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SEC Commissioner affirms it’s time to stop denying crypto spot ETFs

SEC Commissioner affirms it's time to stop denying crypto spot ETFs

After a difficult few days, the cryptocurrency market seems to be starting to recover and more good news may be in store as a Commissioner with the United States Securities and Exchange Commission (SEC) is questioning the agency’s practices concerning the approval of crypto spot exchange-traded funds (ETFs).

Specifically, Commissioner Hester M. Peirce has urged the SEC to “stop denying categorically spot crypto exchange-traded products,” in her remarks at “Regulatory Transparency Project Conference on Regulating the New Crypto Ecosystem: Necessary Regulation or Crippling Future Innovation?” on June 14.

According to Peirce, “the Commission’s resistance to a spot bitcoin ETP is becoming almost legendary,” and she has no idea how to answer the frequent question of when the SEC is going to approve a Bitcoin (BTC) ETP.

‘Reasons difficult to understand’

She stressed that:

“The reasons for this resistance to a spot product are difficult to understand apart from a recognition that the Commission has determined to subject anything related to bitcoin—and presumably other digital assets—to a more exacting standard than it applies to other products.”

Furthermore, regarding this type of Bitcoin ETF the Commissioner explained that:

“The continuing refusal of the SEC to approve a spot bitcoin ETP is puzzling to many agency observers. The bitcoin market has grown, matured, become more liquid, and attracted more, and more sophisticated (…) participants.”

Positive examples in other countries

Additionally, she touched upon spot ETPs being “launched in other countries without incident and with great investor interest. In Canada, for example, the first spot bitcoin ETP reached $1 billion Canadian dollars in assets under management a month after launch in 2020.”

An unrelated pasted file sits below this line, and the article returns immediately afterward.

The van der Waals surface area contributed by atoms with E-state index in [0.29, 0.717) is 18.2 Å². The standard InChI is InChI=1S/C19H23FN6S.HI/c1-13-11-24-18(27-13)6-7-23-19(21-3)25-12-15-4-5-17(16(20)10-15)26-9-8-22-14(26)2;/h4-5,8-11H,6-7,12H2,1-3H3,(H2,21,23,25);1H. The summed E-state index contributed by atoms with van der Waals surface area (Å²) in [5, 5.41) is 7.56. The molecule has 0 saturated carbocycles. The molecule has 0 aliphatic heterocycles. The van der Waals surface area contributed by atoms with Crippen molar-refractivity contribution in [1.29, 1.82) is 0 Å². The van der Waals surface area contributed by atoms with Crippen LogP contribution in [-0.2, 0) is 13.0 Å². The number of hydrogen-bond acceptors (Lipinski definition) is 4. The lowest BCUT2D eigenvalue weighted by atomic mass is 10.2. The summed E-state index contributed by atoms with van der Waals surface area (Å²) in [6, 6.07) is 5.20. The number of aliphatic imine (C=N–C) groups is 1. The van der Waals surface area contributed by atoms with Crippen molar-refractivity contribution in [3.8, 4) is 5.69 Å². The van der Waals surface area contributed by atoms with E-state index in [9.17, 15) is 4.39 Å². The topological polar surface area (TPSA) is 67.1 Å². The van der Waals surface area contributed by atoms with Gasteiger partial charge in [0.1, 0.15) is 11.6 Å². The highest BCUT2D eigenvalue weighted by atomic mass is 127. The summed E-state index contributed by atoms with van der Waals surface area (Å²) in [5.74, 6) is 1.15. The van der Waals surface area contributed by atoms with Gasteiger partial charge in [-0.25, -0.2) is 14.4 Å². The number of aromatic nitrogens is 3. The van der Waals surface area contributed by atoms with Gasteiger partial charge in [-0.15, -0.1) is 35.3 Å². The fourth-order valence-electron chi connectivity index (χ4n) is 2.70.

On top of that, she highlighted that “spot ETPs are also popular in Europe, where there are more than 70 crypto ETPs with an estimated total of $7 billion in assets. ETPs in these other jurisdictions have functioned, even in volatile markets.”

Finally, Peirce urged the SEC to “embark on a more productive path to crypto regulation” and stated that:

“Regardless of what one thinks of crypto, it is in both investors’ and the SEC’s interest to take a more productive approach. Using the tools Congress has given us and drawing on public input, we can provide regulatory clarity, facilitate iterative experimentation, and pursue bad actors in the crypto space.”

She concluded her speech with an expectation that the SEC would discuss the ways in which it can make progress on regulating crypto responsibly at its upcoming panel.

Tough stance on crypto

The SEC has been known for its harsh stance on cryptocurrencies and their related products in the past. Only one week prior to Peirce’s remarks, Finbold reported on the possibility of Grayscale Investments suing the SEC if it fails to convert the Grayscale Bitcoin Trust (GBTC) into a spot Bitcoin ETF.

Moreover, this stance has been so rough that it sparked a letter to the agency from a group of U.S. Congressmen criticizing the SEC’s information-seeking process where crypto startups are concerned, as “stifling innovation.”

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